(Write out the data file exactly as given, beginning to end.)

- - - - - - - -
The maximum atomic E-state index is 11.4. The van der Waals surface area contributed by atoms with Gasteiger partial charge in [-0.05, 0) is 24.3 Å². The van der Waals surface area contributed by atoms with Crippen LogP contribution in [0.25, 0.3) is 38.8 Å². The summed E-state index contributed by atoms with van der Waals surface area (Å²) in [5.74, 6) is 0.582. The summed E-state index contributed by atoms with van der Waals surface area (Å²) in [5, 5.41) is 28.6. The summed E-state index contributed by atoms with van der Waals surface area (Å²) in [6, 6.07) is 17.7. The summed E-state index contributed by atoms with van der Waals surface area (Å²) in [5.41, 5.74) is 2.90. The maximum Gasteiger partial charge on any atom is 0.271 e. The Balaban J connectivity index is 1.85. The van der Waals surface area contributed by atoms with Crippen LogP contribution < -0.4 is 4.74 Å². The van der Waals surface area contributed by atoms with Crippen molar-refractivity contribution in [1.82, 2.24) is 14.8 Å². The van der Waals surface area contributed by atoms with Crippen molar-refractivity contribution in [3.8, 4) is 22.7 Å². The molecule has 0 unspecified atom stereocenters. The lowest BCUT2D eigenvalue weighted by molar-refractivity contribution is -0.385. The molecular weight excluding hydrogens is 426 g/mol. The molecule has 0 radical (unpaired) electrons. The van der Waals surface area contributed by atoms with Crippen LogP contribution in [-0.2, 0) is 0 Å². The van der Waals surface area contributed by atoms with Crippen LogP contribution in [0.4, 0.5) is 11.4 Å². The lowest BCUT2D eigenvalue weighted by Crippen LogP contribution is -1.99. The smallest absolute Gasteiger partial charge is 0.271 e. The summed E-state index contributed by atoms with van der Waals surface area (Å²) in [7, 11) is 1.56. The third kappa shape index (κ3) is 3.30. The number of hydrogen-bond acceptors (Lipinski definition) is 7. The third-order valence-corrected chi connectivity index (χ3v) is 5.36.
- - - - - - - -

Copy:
The maximum atomic E-state index is 11.4. The van der Waals surface area contributed by atoms with Gasteiger partial charge in [-0.05, 0) is 24.3 Å². The van der Waals surface area contributed by atoms with Crippen LogP contribution in [0.25, 0.3) is 38.8 Å². The summed E-state index contributed by atoms with van der Waals surface area (Å²) in [5.74, 6) is 0.582. The summed E-state index contributed by atoms with van der Waals surface area (Å²) in [5, 5.41) is 28.6. The summed E-state index contributed by atoms with van der Waals surface area (Å²) in [6, 6.07) is 17.7. The summed E-state index contributed by atoms with van der Waals surface area (Å²) in [5.41, 5.74) is 2.90. The maximum Gasteiger partial charge on any atom is 0.271 e. The Balaban J connectivity index is 1.85. The van der Waals surface area contributed by atoms with Crippen LogP contribution < -0.4 is 4.74 Å². The van der Waals surface area contributed by atoms with Crippen molar-refractivity contribution in [1.82, 2.24) is 14.8 Å². The van der Waals surface area contributed by atoms with Crippen molar-refractivity contribution in [3.8, 4) is 22.7 Å². The molecule has 0 unspecified atom stereocenters. The lowest BCUT2D eigenvalue weighted by molar-refractivity contribution is -0.385. The molecular weight excluding hydrogens is 426 g/mol. The molecule has 0 radical (unpaired) electrons. The van der Waals surface area contributed by atoms with Crippen LogP contribution in [-0.2, 0) is 0 Å². The van der Waals surface area contributed by atoms with Crippen LogP contribution in [0.4, 0.5) is 11.4 Å². The lowest BCUT2D eigenvalue weighted by Crippen LogP contribution is -1.99. The smallest absolute Gasteiger partial charge is 0.271 e. The summed E-state index contributed by atoms with van der Waals surface area (Å²) in [7, 11) is 1.56. The third kappa shape index (κ3) is 3.30. The number of hydrogen-bond acceptors (Lipinski definition) is 7. The third-order valence-corrected chi connectivity index (χ3v) is 5.36.